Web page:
More progress on Zoom's 90-day plan to tighten up end-user security
Last week, I wrote a piece about Zoom’s security and its 90-day plan to combat occurrences like Zoombombing. Zoom’s Founder and CEO, Eric Yuan, announced in April, the company would enact a 90-day plan to combat its security flaws. Two weeks after making that announcement, Zoom reached a monumental milestone on its timeline to sharpen security for its influx of new users, launching version 5.0.
Zoom recently reached another significant milestone on its 90-day quest to clean up its security for users, with the acquisition of Keybase. The team of developers designed a secure messaging and file-sharing service that relies on the company’s expertise in encryption and security and have been around since 2014.
Yuan said he wanted to turn Zoom into the most broadly-used enterprise end-to-end encryption offering. And the acquisition of Keybase could bring the company one step closer, he acknowledged in a statement:
“This acquisition marks a key step for Zoom as we attempt to accomplish the creation of a truly private video communications platform that can scale to hundreds of millions of participants”
According to Zoom, audio and video content that travels between Zoom clients gets encrypted ‘at each sending client device.’ The company wrote in a recent blog post, “it is not decrypted until it reaches the recipients’ devices.”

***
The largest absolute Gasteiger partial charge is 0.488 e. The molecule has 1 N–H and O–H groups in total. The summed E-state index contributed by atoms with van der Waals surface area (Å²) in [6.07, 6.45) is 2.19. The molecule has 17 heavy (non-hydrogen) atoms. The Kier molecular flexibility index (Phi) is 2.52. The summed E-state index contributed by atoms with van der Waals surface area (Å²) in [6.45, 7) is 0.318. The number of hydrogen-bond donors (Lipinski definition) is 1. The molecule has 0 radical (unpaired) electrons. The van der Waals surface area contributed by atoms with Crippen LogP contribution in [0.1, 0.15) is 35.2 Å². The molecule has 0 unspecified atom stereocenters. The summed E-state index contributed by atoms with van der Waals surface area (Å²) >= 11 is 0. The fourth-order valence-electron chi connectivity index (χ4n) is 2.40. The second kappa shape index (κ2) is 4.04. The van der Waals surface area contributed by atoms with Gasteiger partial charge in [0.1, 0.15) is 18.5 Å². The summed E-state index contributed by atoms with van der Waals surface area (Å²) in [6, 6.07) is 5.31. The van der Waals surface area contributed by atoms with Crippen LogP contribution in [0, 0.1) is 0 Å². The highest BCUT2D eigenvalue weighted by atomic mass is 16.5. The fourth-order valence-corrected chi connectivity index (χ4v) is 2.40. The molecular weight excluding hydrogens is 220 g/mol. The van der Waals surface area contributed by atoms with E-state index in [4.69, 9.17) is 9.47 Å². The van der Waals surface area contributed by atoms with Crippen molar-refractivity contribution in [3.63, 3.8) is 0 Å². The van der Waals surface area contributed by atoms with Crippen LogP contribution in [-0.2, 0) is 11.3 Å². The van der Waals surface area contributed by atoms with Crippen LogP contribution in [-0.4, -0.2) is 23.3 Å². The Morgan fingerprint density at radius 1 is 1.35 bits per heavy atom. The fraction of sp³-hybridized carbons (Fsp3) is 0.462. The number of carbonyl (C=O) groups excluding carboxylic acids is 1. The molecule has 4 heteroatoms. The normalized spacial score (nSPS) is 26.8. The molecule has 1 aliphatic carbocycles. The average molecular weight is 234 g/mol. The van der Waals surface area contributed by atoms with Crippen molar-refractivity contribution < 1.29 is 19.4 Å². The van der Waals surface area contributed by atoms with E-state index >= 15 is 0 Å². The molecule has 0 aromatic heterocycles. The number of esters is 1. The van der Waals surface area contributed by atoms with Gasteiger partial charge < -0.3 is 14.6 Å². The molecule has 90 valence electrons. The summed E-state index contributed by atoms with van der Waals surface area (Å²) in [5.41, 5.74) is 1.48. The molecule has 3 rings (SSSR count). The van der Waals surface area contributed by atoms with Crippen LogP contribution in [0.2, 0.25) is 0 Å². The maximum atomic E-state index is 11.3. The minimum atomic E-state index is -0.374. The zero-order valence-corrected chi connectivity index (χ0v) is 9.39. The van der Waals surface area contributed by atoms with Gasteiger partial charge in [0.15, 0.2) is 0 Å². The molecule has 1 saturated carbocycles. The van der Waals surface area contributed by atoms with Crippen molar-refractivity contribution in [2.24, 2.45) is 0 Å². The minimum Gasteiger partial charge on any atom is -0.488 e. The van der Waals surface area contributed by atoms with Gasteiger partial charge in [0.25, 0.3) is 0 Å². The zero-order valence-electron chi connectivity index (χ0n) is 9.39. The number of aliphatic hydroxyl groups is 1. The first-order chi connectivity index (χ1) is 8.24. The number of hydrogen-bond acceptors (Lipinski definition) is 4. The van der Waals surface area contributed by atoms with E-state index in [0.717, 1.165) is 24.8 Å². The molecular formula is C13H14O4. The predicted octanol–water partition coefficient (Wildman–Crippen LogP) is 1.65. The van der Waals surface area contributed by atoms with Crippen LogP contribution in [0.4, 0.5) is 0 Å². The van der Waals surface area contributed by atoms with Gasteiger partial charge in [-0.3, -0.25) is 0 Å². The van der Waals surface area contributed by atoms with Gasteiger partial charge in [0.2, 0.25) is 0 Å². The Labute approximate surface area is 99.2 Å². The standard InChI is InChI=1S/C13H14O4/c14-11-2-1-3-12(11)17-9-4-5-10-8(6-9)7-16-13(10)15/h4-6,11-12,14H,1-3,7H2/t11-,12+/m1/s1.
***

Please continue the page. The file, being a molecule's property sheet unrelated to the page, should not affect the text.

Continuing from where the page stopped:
The launch of Zoom 5.0 means that system-wide account enablement of AES 256-bit GCM encryption will occur May 30, 2020. Only Zoom clients on version 5.0 or later, including Zoom Rooms, can join Zoom Meetings starting that day. These encryption keys get generated by Zoom’s servers, however.
Some features widely used by Zoom clients, like support for attendees to call into a phone bridge, or the use of in-room meeting systems offered by other companies, will always require Zoom to keep some encryption keys in the cloud, Zoom said in a statement.
Yuan said Zoom will soon offer end-to-end encrypted meetings on all paid accounts. “Logged-in users will generate public cryptographic identities that are stored in a repository on Zoom’s network and can be used to establish trust relationships between meeting attendees.”
Yuan added, “an ephemeral per-meeting symmetric key is to be generated by the meeting host.” This key will, in theory, get distributed between clients, enveloped with the asymmetric key pairs, and rotated. This will occur when there are “significant changes made to the list of meeting attendees.”
He continued, these cryptographic secrets will remain under the command of hosts, and the host’s client software will decide which devices can receive meeting keys and join meetings. “These end-to-end encrypted meetings will not support phone bridges, cloud recording, or non-Zoom conference room systems,” Yuan added.
Zoom Rooms and Zoom Phone participants can attend if hosts let them. Yuan believes this will provide what he calls ‘equivalent or better security than existing consumer end-to-end encrypted messaging platforms.’ Keybase CO-Founder, Max Krohn, is the new Head of Zoom’s Security Engineering Team, and his team of 25 employees is set to join the folks at Zoom. One can only assume it will be remotely, at least for the time being.